Monday 3 December 2018

The Golden Age of Murder in Japan - and classic crime in China

I've just received my copy of the new Japanese edition of The Golden Age of Murder. And a handsome hardback volume it is. Of course, I can't read a word of it, since I don't speak or read Japanese, but seeing a book that one laboured over for so many years translated in this way is truly gratifying. I'm very grateful to the publishers and the hard-working translators who are, I'm assured by a Japanese friend, highly skilled.

I've never visited Japan (or at least I haven't so far; one never knows what the future may bring) but it's a country that I find increasingly fascinating. This is partly as a result of reading more Japanese detective fiction, partly as a result of having more contact with people from Japan. A couple of years ago, I was flown down to London to take part in a documentary for Japanese TV about classic detective fiction, and there's clearly a great appetite for the genre in Japan.

I wrote about The Tokyo Zodiac Murders the other day, and it's one of a number of ingenious detective novels from Japan which have been translated into English. Pushkin Vertigo have, for instance, published a couple of books by that fascinating character Masako Togawa. I've also enjoyed the work of Alice Arisugawa, whose non-fiction book about locked room mysteries is delightful to leaf through, even if one doesn't know the language, because of the gorgeous illustrations. Japanese culture seems very different to someone like me, raised in conventional fashion in the west. But it's enormously interesting, and Japanese crime fiction certainly appeals to me much at least as much as Nordic Noir.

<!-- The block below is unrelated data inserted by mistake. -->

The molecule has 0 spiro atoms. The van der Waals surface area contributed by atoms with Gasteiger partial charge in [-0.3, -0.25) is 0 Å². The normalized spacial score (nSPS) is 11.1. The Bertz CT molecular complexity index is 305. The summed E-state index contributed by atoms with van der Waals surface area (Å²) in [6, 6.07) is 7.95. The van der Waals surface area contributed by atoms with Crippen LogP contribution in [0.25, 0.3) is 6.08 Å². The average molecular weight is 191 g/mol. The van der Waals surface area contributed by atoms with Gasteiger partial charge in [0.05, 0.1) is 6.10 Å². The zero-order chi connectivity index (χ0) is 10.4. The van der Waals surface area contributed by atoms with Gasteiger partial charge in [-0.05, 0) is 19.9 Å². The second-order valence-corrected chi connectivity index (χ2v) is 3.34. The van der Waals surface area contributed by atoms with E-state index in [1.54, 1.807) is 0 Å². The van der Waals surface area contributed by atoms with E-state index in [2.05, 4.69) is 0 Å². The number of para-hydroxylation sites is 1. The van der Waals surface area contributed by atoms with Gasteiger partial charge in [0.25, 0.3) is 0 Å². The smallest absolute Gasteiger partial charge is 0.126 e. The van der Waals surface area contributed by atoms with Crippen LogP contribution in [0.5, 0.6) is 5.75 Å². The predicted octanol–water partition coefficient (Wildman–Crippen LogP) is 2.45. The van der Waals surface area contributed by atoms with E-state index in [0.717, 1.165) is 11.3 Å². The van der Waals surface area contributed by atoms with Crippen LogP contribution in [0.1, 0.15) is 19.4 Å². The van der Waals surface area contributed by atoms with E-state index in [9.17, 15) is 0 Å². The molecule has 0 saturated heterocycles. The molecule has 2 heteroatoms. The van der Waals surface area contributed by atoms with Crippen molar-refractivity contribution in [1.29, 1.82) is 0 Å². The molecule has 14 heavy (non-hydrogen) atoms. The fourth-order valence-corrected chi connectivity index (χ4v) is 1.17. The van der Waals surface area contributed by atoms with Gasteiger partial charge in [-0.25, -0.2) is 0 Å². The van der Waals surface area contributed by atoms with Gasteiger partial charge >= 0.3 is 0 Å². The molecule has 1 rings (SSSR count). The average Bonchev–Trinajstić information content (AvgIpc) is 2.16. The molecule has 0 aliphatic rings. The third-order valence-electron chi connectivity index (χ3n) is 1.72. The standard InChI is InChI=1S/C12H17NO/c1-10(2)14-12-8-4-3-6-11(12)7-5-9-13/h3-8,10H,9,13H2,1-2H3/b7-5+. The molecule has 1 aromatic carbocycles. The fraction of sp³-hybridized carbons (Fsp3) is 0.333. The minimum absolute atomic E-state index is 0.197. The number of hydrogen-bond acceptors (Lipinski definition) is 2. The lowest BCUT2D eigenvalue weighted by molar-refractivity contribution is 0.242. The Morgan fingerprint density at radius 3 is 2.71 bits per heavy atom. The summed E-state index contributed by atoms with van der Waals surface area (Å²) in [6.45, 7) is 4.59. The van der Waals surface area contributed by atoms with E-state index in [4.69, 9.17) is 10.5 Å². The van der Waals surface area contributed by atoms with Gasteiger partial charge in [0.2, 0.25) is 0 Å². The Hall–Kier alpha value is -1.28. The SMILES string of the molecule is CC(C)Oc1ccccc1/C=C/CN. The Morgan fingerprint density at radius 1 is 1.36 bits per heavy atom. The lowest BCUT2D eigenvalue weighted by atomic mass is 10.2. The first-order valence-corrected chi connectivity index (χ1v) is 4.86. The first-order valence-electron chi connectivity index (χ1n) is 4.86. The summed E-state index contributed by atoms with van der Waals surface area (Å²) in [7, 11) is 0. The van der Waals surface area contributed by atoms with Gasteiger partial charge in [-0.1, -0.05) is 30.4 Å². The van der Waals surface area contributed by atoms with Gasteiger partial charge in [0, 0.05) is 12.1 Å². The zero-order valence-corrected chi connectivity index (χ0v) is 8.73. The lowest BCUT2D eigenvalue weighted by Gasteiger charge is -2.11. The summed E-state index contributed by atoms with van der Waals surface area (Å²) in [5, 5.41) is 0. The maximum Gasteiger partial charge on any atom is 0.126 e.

I'm delighted to say that there will also be a Chinese translation of The Golden Age of Murder, though that won't be published for another twelve months. In the meantime, I've just received a book from China that I'm really thrilled to see. It's primarily a collection of signatures and inscriptions from classic crime writers, British and American, and again the emphasis on images means that even if, like me, you speak no Chinese, it's still fascinating to look at. I supplied some images of inscribed books from my collection to the two editors, and my congratulations go to Eliot Han and his colleague for producing a splendid and (as far as I know) unique volume. Great stuff!

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